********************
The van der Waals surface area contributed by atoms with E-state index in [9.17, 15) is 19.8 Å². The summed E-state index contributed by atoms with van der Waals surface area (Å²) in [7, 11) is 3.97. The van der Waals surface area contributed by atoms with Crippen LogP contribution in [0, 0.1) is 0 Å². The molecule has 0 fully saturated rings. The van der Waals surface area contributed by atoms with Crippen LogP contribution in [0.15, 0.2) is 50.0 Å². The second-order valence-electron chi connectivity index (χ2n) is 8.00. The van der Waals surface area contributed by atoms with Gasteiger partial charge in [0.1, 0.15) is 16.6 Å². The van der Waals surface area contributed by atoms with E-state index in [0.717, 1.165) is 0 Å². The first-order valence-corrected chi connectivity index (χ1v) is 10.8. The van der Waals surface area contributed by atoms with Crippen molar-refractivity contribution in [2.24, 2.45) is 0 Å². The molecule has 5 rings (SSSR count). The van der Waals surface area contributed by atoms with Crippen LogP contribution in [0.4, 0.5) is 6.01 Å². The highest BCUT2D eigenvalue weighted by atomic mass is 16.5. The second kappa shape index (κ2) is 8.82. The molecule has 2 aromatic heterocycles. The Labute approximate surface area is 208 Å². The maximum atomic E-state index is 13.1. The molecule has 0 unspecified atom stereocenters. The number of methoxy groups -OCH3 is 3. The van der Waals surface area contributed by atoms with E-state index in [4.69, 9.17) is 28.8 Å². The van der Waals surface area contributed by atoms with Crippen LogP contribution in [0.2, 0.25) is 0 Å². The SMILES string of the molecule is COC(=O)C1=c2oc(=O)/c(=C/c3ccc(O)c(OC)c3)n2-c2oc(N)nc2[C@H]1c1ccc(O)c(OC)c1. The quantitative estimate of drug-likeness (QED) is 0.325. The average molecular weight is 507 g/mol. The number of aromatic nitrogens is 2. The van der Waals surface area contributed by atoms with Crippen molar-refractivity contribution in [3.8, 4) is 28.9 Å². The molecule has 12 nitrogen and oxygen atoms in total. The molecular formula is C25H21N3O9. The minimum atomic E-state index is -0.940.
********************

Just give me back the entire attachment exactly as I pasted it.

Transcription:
The van der Waals surface area contributed by atoms with E-state index in [9.17, 15) is 19.8 Å². The summed E-state index contributed by atoms with van der Waals surface area (Å²) in [7, 11) is 3.97. The van der Waals surface area contributed by atoms with Crippen LogP contribution in [0, 0.1) is 0 Å². The molecule has 0 fully saturated rings. The van der Waals surface area contributed by atoms with Crippen LogP contribution in [0.15, 0.2) is 50.0 Å². The second-order valence-electron chi connectivity index (χ2n) is 8.00. The van der Waals surface area contributed by atoms with Gasteiger partial charge in [0.1, 0.15) is 16.6 Å². The van der Waals surface area contributed by atoms with E-state index in [0.717, 1.165) is 0 Å². The first-order valence-corrected chi connectivity index (χ1v) is 10.8. The van der Waals surface area contributed by atoms with Crippen molar-refractivity contribution in [2.24, 2.45) is 0 Å². The molecule has 5 rings (SSSR count). The van der Waals surface area contributed by atoms with Crippen LogP contribution in [0.4, 0.5) is 6.01 Å². The highest BCUT2D eigenvalue weighted by atomic mass is 16.5. The second kappa shape index (κ2) is 8.82. The molecule has 2 aromatic heterocycles. The Labute approximate surface area is 208 Å². The maximum atomic E-state index is 13.1. The molecule has 0 unspecified atom stereocenters. The number of methoxy groups -OCH3 is 3. The van der Waals surface area contributed by atoms with E-state index in [4.69, 9.17) is 28.8 Å². The van der Waals surface area contributed by atoms with Crippen LogP contribution in [0.2, 0.25) is 0 Å². The SMILES string of the molecule is COC(=O)C1=c2oc(=O)/c(=C/c3ccc(O)c(OC)c3)n2-c2oc(N)nc2[C@H]1c1ccc(O)c(OC)c1. The quantitative estimate of drug-likeness (QED) is 0.325. The average molecular weight is 507 g/mol. The number of aromatic nitrogens is 2. The van der Waals surface area contributed by atoms with Crippen molar-refractivity contribution in [3.8, 4) is 28.9 Å². The molecule has 12 nitrogen and oxygen atoms in total. The molecular formula is C25H21N3O9. The minimum atomic E-state index is -0.940.